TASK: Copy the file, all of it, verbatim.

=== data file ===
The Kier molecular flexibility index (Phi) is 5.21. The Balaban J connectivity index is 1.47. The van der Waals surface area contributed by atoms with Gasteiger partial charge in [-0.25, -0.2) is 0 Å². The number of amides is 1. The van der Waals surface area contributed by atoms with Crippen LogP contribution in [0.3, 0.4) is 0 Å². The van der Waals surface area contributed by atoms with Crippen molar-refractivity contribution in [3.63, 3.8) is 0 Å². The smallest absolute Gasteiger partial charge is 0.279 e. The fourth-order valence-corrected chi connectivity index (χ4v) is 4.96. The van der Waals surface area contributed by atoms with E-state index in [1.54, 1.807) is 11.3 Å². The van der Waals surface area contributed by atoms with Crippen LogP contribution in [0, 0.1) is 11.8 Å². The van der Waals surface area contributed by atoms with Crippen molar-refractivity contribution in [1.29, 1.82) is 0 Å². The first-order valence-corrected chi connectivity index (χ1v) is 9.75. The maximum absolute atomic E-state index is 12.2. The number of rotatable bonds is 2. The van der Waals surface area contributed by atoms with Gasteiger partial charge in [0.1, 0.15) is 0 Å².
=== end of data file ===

The Kier molecular flexibility index (Phi) is 5.21. The Balaban J connectivity index is 1.47. The van der Waals surface area contributed by atoms with Gasteiger partial charge in [-0.25, -0.2) is 0 Å². The number of amides is 1. The van der Waals surface area contributed by atoms with Crippen LogP contribution in [0.3, 0.4) is 0 Å². The van der Waals surface area contributed by atoms with Crippen molar-refractivity contribution in [3.63, 3.8) is 0 Å². The smallest absolute Gasteiger partial charge is 0.279 e. The fourth-order valence-corrected chi connectivity index (χ4v) is 4.96. The van der Waals surface area contributed by atoms with E-state index in [1.54, 1.807) is 11.3 Å². The van der Waals surface area contributed by atoms with Crippen LogP contribution in [0, 0.1) is 11.8 Å². The van der Waals surface area contributed by atoms with Crippen molar-refractivity contribution in [1.29, 1.82) is 0 Å². The first-order valence-corrected chi connectivity index (χ1v) is 9.75. The maximum absolute atomic E-state index is 12.2. The number of rotatable bonds is 2. The van der Waals surface area contributed by atoms with Gasteiger partial charge in [0.1, 0.15) is 0 Å².